The New York Art Residency & Studios (NARS) Foundation is pleased to present a group exhibition featuring work from the 2017 Season II International Artist Residency participants: Ololade Adeniyi, Bat Ami Rivlin, Jesus Benavente, Jahyun Seo, Nooshin Rostami, Sean Campbell, Buzz Slutzky, Bonnie Lane, Ju Ae Park, and Baris Gokturk.
The exhibition showcases the diverse research interests, materials, processes, and presentation modes that underlie the art practices the artists in residence have continued to explore and develop alongside each other, over the course of three to six months in South Brooklyn.
Ololade Adeniyi’s Eden 2.0 (Ongoing) is a reoccurring series of surveillance videos that depict a surreal utopia saturated with fragments of a world infiltrated and influenced by operations of desire. The videos hint at a fourth dimension of conversation, with the taste of hypnotic looping, undulating and cascading walls on the tip of ones tongue, they directly confront the blurred relationship between reality and fantasy; therefore ultimately suggesting that a personal perception of the future amongst minority groups could be a result of the fusion with the very machines originally used to create repression.
In Bat-Ami Rivlin’s sculptures found objects, such as corporate plaza ashtrays or more household materials are re-purposed and rendered unrecognizable as they are combined to form new objects that not only have a body and sense of their own but seem to also suggest the human body and its functions.
Somewhere between photography and painting, Jesus Benavente’s prints on latex embody the process and materiality of the images. Text scribbled on balloons, once deflated and scanned, retains its textual quality, even legibility, but also becomes the site of an event.
Jahyun Seo's work explores the process and transference between analog and digital media. Her work, influenced by her training and background in textiles, is the result of a meticulous layering of tape and paint to create a composition and form that is often, later, digitally manipulated to generate new images.
Nooshin Rostami’s abstract drawings take simple geometric forms as their starting point and through repetition, size, and transparency achieve movement, rhythm and space that bears resemblance to different landscapes: a wavy ocean, rolling hills, mountains, nomadic tents, and so forth.
Sean Campbell’s installation 4-Year-Olds Don’t Act Like Trump (Wall: Prototype VII + VIII) uses Legos as medium to spark a sense of interactivity with the built environment and to reference a confluence of
political, social, and technological factors in the construction of identity and sense of place. For this installation he used a site specific research process to identify markers of local geographical identity, such as a 3-d printed tree stump scanned precisely from one found in Sunset Park.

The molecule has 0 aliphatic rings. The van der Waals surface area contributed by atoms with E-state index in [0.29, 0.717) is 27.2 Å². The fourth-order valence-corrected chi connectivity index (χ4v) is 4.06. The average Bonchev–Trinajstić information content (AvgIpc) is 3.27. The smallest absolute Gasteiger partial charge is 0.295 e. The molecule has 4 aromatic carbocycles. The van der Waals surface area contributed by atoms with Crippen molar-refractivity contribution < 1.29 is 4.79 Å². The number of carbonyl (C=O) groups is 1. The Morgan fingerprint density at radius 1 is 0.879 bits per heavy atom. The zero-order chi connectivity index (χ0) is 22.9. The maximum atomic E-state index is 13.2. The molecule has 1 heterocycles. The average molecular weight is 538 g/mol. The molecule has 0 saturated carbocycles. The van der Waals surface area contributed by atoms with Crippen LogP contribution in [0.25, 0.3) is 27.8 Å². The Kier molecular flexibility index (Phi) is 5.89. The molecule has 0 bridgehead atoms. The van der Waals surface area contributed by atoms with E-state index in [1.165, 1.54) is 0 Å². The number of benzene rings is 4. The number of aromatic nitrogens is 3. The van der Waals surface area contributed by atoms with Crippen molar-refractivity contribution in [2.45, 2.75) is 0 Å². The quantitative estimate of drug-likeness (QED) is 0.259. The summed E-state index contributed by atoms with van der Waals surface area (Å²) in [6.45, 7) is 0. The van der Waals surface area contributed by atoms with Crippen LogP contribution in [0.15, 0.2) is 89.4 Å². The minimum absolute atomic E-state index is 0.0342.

Buzz Slutzky’s drawings juxtapose images from two disparate and distant sources: a 70's self-defense manual -- Looking Forward to Being Attacked: Self-protection for Every Woman, written by an ex-police officer of the Memphis Police Department -- and TV commercials from the same era. The manual’s textual and visual language is not unlike that of advertising, which often delivers products with a dose of self-empowerment. Extracted from their original context and intersected with advertising images to comedic effect, the power dynamics are nevertheless present, if not thrown into sharp relief.
Bonnie Lane’s self-titled text piece is a compilation of quotes from a variety of sources, including academic, professional, medical, familial, and romantic. These quotes are stitched into a textual collage which constitutes a satirical biography exposing the pervasiveness of criticisms and misrepresentation in all facets of the artist’s life. The piece questions its own authenticity and stimulates questions of representation, shame, morality, power dynamics, fiction, and autobiography.
Ju Ae Park, in a departure from the landscape of Jeju Island that has defined her painting practice, explores her new surroundings and experience in New York through personal, if anecdotal, episodes, objects, and characters that are at once lived, imaginary and surreal. This new series of works, while thematically about her first trip to the West, draws heavily from Chinese and Korean painting traditions, spatial quality, and imagery.
Baris Gokturk’s ‘Untitled (The Kozmonaut),’ an installation with a free standing sculpture and a 2d wall-hanging element, inserts the viewer into a tenuous relationality with both the militaristic figures in the photo and the amorphous mass on the table. The piece implicates the viewer in a cryptic involvement in some undetermined event, creating a sense of in-betweenness in time, place, and context. While the parenthetical title gives hint to the contents of the unnamed mass, the historical and political implications remain unexplained and ask for further investigation.